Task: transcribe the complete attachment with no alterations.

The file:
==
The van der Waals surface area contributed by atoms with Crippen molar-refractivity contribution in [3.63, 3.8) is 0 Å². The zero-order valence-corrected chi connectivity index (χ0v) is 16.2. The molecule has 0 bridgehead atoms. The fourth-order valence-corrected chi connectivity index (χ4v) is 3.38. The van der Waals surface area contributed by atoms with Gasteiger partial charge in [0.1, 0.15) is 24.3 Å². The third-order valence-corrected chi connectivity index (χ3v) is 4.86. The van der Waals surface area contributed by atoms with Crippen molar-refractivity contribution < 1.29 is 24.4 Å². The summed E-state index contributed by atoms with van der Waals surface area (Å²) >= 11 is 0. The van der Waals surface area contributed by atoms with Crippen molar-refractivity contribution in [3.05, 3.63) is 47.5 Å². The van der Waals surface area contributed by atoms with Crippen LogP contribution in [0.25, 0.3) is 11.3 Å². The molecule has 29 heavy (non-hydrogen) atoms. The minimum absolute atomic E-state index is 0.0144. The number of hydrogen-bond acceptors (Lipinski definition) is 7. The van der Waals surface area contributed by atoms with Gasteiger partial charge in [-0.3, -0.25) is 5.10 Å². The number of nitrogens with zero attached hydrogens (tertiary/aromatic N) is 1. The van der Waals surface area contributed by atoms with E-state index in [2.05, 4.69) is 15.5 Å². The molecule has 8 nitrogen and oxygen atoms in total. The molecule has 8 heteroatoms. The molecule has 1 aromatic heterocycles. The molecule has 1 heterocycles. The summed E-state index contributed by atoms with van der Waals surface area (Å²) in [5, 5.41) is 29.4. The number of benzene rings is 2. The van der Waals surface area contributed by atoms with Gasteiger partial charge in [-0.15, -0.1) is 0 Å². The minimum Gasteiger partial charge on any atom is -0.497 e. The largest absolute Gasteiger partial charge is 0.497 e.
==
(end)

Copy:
The van der Waals surface area contributed by atoms with Crippen molar-refractivity contribution in [3.63, 3.8) is 0 Å². The zero-order valence-corrected chi connectivity index (χ0v) is 16.2. The molecule has 0 bridgehead atoms. The fourth-order valence-corrected chi connectivity index (χ4v) is 3.38. The van der Waals surface area contributed by atoms with Gasteiger partial charge in [0.1, 0.15) is 24.3 Å². The third-order valence-corrected chi connectivity index (χ3v) is 4.86. The van der Waals surface area contributed by atoms with Crippen molar-refractivity contribution < 1.29 is 24.4 Å². The summed E-state index contributed by atoms with van der Waals surface area (Å²) >= 11 is 0. The van der Waals surface area contributed by atoms with Crippen molar-refractivity contribution in [3.05, 3.63) is 47.5 Å². The van der Waals surface area contributed by atoms with Crippen LogP contribution in [0.25, 0.3) is 11.3 Å². The molecule has 29 heavy (non-hydrogen) atoms. The minimum absolute atomic E-state index is 0.0144. The number of hydrogen-bond acceptors (Lipinski definition) is 7. The van der Waals surface area contributed by atoms with Gasteiger partial charge in [-0.3, -0.25) is 5.10 Å². The number of nitrogens with zero attached hydrogens (tertiary/aromatic N) is 1. The van der Waals surface area contributed by atoms with E-state index in [2.05, 4.69) is 15.5 Å². The molecule has 8 nitrogen and oxygen atoms in total. The molecule has 8 heteroatoms. The molecule has 1 aromatic heterocycles. The molecule has 1 heterocycles. The summed E-state index contributed by atoms with van der Waals surface area (Å²) in [5, 5.41) is 29.4. The number of benzene rings is 2. The van der Waals surface area contributed by atoms with Gasteiger partial charge in [-0.15, -0.1) is 0 Å². The minimum Gasteiger partial charge on any atom is -0.497 e. The largest absolute Gasteiger partial charge is 0.497 e.